Provided by: libguestfs-tools_1.32.2-4ubuntu2_amd64

#### NAME

       virt-edit - Edit a file in a virtual machine



#### SYNOPSIS

        virt-edit [--options] -d domname file [file ...]

virt-edit [--options] -a disk.img [-a disk.img ...] file [file ...]

virt-edit [-d domname|-a disk.img] file -e 'expr'

Old-style:

virt-edit domname file

virt-edit disk.img [disk.img ...] file



#### WARNING

       Using "virt-edit" on live virtual machines, or concurrently with other disk editing tools,
can be dangerous, potentially causing disk corruption.  The virtual machine must be shut
down before you use this command, and disk images must not be edited concurrently.



#### DESCRIPTION

       "virt-edit" is a command line tool to edit "file" where each "file" exists in the named
virtual machine (or disk image).

Multiple filenames can be given, in which case they are each edited in turn.  Each
filename must be a full path, starting at the root directory (starting with '/').

If you want to just view a file, use virt-cat(1).

For more complex cases you should look at the guestfish(1) tool (see "USING GUESTFISH"
below).

"virt-edit" cannot be used to create a new file.  guestfish(1) can do that and much more.



#### EXAMPLES

       Edit the named files interactively:

virt-edit -d mydomain /boot/grub/grub.conf

virt-edit -d mydomain /etc/passwd

For Windows guests, some Windows paths are understood:

virt-edit -d mywindomain 'c:\autoexec.bat'

If Perl is installed, you can also edit files non-interactively (see "NON-INTERACTIVE
EDITING" below).  To change the init default level to 5:

virt-edit -d mydomain /etc/inittab -e 's/^id:.*/id:5:initdefault:/'



#### OPTIONS

       --help
Display brief help.

-a file
Add file which should be a disk image from a virtual machine.  If the virtual machine
has multiple block devices, you must supply all of them with separate -a options.

The format of the disk image is auto-detected.  To override this and force a
particular format use the --format=.. option.

-a URI

-b extension
--backup extension
Create a backup of the original file in the guest disk image.  The backup has the

Usually the first character of "extension" would be a dot "."  so you would write:

virt-edit -b .orig [etc]

By default, no backup file is made.

-c URI
--connect URI
If using libvirt, connect to the given URI.  If omitted, then we connect to the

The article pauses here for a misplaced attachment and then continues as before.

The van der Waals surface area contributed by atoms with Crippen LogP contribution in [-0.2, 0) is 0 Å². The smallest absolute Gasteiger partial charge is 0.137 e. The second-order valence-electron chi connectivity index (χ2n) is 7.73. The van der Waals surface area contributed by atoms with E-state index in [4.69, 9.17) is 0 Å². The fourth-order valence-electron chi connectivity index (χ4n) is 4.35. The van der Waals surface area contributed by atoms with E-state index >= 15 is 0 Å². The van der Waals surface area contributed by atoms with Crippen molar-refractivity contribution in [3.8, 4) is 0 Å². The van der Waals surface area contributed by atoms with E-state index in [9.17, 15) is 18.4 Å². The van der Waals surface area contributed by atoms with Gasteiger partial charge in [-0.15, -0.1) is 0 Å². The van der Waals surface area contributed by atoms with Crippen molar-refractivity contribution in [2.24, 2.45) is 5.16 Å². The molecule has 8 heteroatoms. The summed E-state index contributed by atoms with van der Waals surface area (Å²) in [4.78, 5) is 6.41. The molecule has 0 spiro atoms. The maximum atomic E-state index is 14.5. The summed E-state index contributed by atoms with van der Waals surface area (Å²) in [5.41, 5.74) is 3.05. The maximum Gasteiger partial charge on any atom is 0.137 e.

default libvirt hypervisor.

If you specify guest block devices directly, then libvirt is not used at all.

-d guest
--domain guest
Add all the disks from the named libvirt guest.  Domain UUIDs can be used instead of
names.

--echo-keys
When prompting for keys and passphrases, virt-edit normally turns echoing off so you
cannot see what you are typing.  If you are not worried about Tempest attacks and
there is no one else in the room you can specify this flag to see what you are typing.

-e EXPR
--edit EXPR
--expr EXPR
Instead of launching the external editor, non-interactively apply the Perl expression
"EXPR" to each line in the file.  See "NON-INTERACTIVE EDITING" below.

Be careful to properly quote the expression to prevent it from being altered by the
shell.

Note that this option is only available when Perl 5 is installed.

--format=raw|qcow2|..
--format
The default for the -a option is to auto-detect the format of the disk image.  Using
this forces the disk format for -a options which follow on the command line.  Using
--format with no argument switches back to auto-detection for subsequent -a options.

For example:

virt-edit --format=raw -a disk.img file

forces raw format (no auto-detection) for disk.img.

virt-edit --format=raw -a disk.img --format -a another.img file

forces raw format (no auto-detection) for disk.img and reverts to auto-detection for
another.img.

If you have untrusted raw-format guest disk images, you should use this option to
specify the disk format.  This avoids a possible security problem with malicious
guests (CVE-2010-3851).

--keys-from-stdin
Read key or passphrase parameters from stdin.  The default is to try to read
passphrases from the user by opening /dev/tty.

-m dev[:mountpoint[:options[:fstype]]]
--mount dev[:mountpoint[:options[:fstype]]]
Mount the named partition or logical volume on the given mountpoint.

If the mountpoint is omitted, it defaults to /.

Specifying any mountpoint disables the inspection of the guest and the mount of its
root and all of its mountpoints, so make sure to mount all the mountpoints needed to
work with the filenames given as arguments.

If you don't know what filesystems a disk image contains, you can either run guestfish
without this option, then list the partitions, filesystems and LVs available (see
"list-partitions", "list-filesystems" and "lvs" commands), or you can use the
virt-filesystems(1) program.

The third (and rarely used) part of the mount parameter is the list of mount options
used to mount the underlying filesystem.  If this is not given, then the mount options
are either the empty string or "ro" (the latter if the --ro flag is used).  By
specifying the mount options, you override this default choice.  Probably the only
time you would use this is to enable ACLs and/or extended attributes if the filesystem
can support them:

-m /dev/sda1:/:acl,user_xattr

Using this flag is equivalent to using the "mount-options" command.

The fourth part of the parameter is the filesystem driver to use, such as "ext3" or
"ntfs". This is rarely needed, but can be useful if multiple drivers are valid for a
filesystem (eg: "ext2" and "ext3"), or if libguestfs misidentifies a filesystem.

-v
--verbose
Enable verbose messages for debugging.

-V
--version
Display version number and exit.

-x  Enable tracing of libguestfs API calls.



#### OLD-STYLECOMMANDLINEARGUMENTS

       Previous versions of virt-edit allowed you to write either:

virt-edit disk.img [disk.img ...] file

or

virt-edit guestname file

whereas in this version you should use -a or -d respectively to avoid the confusing case